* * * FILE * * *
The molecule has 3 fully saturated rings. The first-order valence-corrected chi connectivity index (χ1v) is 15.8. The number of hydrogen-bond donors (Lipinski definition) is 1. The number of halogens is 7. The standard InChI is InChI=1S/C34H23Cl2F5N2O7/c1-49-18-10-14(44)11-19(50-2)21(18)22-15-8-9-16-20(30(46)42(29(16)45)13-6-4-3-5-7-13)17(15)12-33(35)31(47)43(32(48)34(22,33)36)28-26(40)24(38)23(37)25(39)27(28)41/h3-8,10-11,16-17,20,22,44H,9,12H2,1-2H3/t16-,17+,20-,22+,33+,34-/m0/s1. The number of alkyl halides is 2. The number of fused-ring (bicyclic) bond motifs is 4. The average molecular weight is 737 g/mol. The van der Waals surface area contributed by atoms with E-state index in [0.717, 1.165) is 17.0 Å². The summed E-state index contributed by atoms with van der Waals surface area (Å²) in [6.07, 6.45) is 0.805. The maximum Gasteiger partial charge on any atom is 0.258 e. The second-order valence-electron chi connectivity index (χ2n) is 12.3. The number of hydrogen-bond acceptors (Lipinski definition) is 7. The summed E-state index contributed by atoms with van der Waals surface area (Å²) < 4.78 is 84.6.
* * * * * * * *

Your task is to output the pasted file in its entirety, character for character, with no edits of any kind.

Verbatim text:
The molecule has 3 fully saturated rings. The first-order valence-corrected chi connectivity index (χ1v) is 15.8. The number of hydrogen-bond donors (Lipinski definition) is 1. The number of halogens is 7. The standard InChI is InChI=1S/C34H23Cl2F5N2O7/c1-49-18-10-14(44)11-19(50-2)21(18)22-15-8-9-16-20(30(46)42(29(16)45)13-6-4-3-5-7-13)17(15)12-33(35)31(47)43(32(48)34(22,33)36)28-26(40)24(38)23(37)25(39)27(28)41/h3-8,10-11,16-17,20,22,44H,9,12H2,1-2H3/t16-,17+,20-,22+,33+,34-/m0/s1. The number of alkyl halides is 2. The number of fused-ring (bicyclic) bond motifs is 4. The average molecular weight is 737 g/mol. The van der Waals surface area contributed by atoms with E-state index in [0.717, 1.165) is 17.0 Å². The summed E-state index contributed by atoms with van der Waals surface area (Å²) in [6.07, 6.45) is 0.805. The maximum Gasteiger partial charge on any atom is 0.258 e. The second-order valence-electron chi connectivity index (χ2n) is 12.3. The number of hydrogen-bond acceptors (Lipinski definition) is 7. The summed E-state index contributed by atoms with van der Waals surface area (Å²) < 4.78 is 84.6.